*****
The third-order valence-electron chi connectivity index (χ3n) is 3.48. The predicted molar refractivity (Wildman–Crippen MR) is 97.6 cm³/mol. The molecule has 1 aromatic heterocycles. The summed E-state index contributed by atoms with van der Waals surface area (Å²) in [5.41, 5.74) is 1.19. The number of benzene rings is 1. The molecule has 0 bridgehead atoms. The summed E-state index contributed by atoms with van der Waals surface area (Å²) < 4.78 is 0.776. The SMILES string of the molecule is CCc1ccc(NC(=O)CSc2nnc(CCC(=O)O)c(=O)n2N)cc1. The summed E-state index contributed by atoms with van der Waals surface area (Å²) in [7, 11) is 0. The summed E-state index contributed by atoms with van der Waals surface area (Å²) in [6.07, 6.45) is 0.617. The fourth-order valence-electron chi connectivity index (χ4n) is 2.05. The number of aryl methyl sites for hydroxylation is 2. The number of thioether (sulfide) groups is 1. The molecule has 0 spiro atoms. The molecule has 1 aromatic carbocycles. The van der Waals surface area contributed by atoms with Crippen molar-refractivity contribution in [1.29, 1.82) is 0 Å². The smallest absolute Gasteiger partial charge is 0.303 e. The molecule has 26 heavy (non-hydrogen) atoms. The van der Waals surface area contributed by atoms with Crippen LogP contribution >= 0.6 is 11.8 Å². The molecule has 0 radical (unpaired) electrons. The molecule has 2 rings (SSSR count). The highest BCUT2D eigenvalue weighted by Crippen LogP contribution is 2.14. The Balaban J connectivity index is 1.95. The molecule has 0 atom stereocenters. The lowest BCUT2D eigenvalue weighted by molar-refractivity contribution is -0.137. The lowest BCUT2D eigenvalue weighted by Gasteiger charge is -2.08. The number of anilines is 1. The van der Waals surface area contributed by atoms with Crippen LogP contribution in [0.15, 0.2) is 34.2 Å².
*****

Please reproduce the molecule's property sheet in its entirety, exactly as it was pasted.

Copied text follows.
The third-order valence-electron chi connectivity index (χ3n) is 3.48. The predicted molar refractivity (Wildman–Crippen MR) is 97.6 cm³/mol. The molecule has 1 aromatic heterocycles. The summed E-state index contributed by atoms with van der Waals surface area (Å²) in [5.41, 5.74) is 1.19. The number of benzene rings is 1. The molecule has 0 bridgehead atoms. The summed E-state index contributed by atoms with van der Waals surface area (Å²) < 4.78 is 0.776. The SMILES string of the molecule is CCc1ccc(NC(=O)CSc2nnc(CCC(=O)O)c(=O)n2N)cc1. The summed E-state index contributed by atoms with van der Waals surface area (Å²) in [7, 11) is 0. The summed E-state index contributed by atoms with van der Waals surface area (Å²) in [6.07, 6.45) is 0.617. The fourth-order valence-electron chi connectivity index (χ4n) is 2.05. The number of aryl methyl sites for hydroxylation is 2. The number of thioether (sulfide) groups is 1. The molecule has 0 spiro atoms. The molecule has 1 aromatic carbocycles. The van der Waals surface area contributed by atoms with Crippen molar-refractivity contribution in [1.29, 1.82) is 0 Å². The smallest absolute Gasteiger partial charge is 0.303 e. The molecule has 26 heavy (non-hydrogen) atoms. The van der Waals surface area contributed by atoms with Crippen LogP contribution >= 0.6 is 11.8 Å². The molecule has 0 radical (unpaired) electrons. The molecule has 2 rings (SSSR count). The highest BCUT2D eigenvalue weighted by Crippen LogP contribution is 2.14. The Balaban J connectivity index is 1.95. The molecule has 0 atom stereocenters. The lowest BCUT2D eigenvalue weighted by molar-refractivity contribution is -0.137. The lowest BCUT2D eigenvalue weighted by Gasteiger charge is -2.08. The number of anilines is 1. The van der Waals surface area contributed by atoms with Crippen LogP contribution in [0.15, 0.2) is 34.2 Å².